The good news is that when technology is hurting their productivity, small business employees are willing to take positive action including 1) looking for better solutions and recommending them to their leaders, 2) encouraging their organizations to invest in better technologies, and 3) finding better solutions to use on their own. While companies can’t do much to impact how external factors are hurting employee productivity, they can do a lot more to provide them with the right technologies.
But what are those technologies? Our research suggests that automation and AI aren’t just for the enterprise — they can have a positive impact on how small business work can get done. A near, unanimous number of SMBs (85 percent) say that automation is helping their companies’ productivity. An even higher percentage (92 percent) of employees at AI-savvy SMBs say the technology is having a positive impact, with nearly a quarter (22 percent) calling it “a miracle.”
"Technology is a top priority in everything I do, helping me streamline operations, increase efficiency, and reduce costs. As a Neurodiverse small business founder, I use technology to stay on track and not lose focus,” said Peter Shankman, Futurist-in-Residence at BluShark Digital. “By using cloud-based software, social media, and e-commerce platforms, I can improve my customer reach, enhance my online presence, manage and analyze data better, as well as boost sales. Overall, technology helps me stay ahead of the curve and keep achieving long-term success."
Automation and AI continue to be the categories ‘du jour’ for getting work done smarter and faster, but digital documents continue to be an underrated, but critical currency of productivity. According to the research, of all the technologies small businesses use at work, they rank digital documents like PDFs and e-scan as the number one technology they “can’t live without.”
“Digital documents are an integral part of our business. We use them for everything from invoices to agreements to product catalogues,” said Sofiya Deva, Founder of The Postcard Edit. “For example, we find that it’s frictionless and easy to edit, share, and finalize agreements with Acrobat. We operate globally and collaborate with both big retailers and emerging designers. PDFs supports us in communications that feel professional and are agile and user friendly.”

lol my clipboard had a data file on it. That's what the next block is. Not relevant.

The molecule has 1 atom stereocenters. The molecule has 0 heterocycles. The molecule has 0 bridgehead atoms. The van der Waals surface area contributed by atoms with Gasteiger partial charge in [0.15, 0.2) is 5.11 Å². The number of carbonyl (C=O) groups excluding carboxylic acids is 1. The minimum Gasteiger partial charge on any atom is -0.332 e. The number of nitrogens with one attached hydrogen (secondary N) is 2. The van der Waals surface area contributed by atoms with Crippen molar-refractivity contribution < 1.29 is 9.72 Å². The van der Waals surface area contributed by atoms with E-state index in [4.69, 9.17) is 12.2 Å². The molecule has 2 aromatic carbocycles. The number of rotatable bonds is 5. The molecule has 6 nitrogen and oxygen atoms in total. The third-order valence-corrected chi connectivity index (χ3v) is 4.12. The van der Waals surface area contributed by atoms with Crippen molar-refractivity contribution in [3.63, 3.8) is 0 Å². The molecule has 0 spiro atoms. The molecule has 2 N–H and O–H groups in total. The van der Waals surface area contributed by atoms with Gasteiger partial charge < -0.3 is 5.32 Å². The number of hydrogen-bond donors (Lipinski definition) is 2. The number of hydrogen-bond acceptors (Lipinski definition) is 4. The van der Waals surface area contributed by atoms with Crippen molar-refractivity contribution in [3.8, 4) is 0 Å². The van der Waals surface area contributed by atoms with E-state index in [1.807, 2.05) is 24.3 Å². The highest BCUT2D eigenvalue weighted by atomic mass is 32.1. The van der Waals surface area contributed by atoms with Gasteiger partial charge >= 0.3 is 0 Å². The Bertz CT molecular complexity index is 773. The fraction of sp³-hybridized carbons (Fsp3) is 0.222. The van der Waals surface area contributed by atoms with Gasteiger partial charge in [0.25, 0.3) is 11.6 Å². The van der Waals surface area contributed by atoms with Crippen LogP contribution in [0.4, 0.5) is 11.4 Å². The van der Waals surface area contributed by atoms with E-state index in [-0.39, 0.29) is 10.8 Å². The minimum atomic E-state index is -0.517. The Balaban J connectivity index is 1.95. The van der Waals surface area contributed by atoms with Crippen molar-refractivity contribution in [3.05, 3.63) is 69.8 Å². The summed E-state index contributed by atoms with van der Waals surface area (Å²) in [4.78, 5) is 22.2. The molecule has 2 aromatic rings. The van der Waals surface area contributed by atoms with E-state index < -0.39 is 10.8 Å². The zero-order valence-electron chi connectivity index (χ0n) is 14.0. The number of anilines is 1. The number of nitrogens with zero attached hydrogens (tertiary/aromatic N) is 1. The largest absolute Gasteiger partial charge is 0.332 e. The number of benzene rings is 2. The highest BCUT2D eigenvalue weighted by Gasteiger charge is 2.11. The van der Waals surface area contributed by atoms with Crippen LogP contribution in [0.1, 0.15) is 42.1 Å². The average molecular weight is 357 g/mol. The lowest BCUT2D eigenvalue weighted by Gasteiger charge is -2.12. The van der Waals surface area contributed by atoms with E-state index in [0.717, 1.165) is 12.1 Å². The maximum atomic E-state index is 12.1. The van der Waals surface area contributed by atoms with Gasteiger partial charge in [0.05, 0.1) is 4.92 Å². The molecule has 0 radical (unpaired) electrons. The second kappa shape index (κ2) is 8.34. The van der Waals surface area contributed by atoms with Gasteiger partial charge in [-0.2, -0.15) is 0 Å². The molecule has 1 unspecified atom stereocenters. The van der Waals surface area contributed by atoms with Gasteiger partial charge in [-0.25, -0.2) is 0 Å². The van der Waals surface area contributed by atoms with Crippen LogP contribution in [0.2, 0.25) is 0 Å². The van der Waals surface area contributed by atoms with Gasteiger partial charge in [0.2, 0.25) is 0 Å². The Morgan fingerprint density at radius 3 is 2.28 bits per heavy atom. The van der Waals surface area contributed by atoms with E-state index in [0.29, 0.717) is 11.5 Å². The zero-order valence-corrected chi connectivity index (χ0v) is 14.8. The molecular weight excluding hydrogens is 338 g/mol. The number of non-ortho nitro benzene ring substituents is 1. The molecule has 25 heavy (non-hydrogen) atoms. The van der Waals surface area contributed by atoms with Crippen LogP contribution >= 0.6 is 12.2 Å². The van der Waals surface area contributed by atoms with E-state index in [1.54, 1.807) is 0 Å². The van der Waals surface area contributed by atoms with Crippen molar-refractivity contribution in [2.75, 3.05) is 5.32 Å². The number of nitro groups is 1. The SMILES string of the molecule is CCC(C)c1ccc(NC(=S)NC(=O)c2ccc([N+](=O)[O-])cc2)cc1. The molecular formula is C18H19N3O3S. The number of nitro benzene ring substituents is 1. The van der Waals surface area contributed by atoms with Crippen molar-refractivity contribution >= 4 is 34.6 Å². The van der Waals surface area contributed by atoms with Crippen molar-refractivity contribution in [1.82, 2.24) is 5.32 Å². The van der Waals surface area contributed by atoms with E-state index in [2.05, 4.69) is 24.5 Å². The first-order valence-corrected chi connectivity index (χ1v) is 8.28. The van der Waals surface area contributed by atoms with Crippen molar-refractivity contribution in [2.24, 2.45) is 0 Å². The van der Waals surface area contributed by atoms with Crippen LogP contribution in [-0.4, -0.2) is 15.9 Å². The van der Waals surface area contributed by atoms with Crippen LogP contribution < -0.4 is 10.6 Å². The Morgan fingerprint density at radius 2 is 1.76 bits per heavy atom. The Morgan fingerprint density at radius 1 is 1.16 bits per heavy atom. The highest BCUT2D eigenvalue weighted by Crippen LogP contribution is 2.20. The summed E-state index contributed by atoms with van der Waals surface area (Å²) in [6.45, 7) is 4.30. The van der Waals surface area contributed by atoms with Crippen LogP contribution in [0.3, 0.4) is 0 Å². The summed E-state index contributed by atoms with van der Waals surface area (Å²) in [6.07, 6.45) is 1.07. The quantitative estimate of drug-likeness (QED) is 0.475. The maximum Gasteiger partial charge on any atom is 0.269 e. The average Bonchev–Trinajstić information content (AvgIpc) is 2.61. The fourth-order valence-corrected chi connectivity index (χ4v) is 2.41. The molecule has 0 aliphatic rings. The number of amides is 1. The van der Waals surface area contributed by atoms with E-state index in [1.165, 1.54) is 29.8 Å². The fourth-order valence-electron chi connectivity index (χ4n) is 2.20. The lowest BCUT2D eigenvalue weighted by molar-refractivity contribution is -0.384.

Collaboration technologies and video conferencing tools — which saw high peaks of popularity during the pandemic and to this day — were #2 and #3, respectively. Another interesting tidbit — even in this mobile (6 percent) — mobile phones, 5 percent) — tablets) era, small businesses still do most of their work on laptops (58 percent) and desktops (38 percent).
Great technology not only helps small businesses be more productive, it also helps attract great talent. Nearly all (92 percent) small business workers say work technology is a factor in whether they’ll accept a role at a new company, with nearly a quarter (24 percent) saying it’s “absolutely critical,” because their success depends on great tech.
Small business leaders today are simultaneously playing roles in operations, finance, sales and customer engagement, while managing the stressors outside of their work. They’re doing all of this without enough resources to get the job done — chief among those are technology. Small businesses have a clear and present opportunity to make sure technology helps their employees and businesses grow, not get in the way.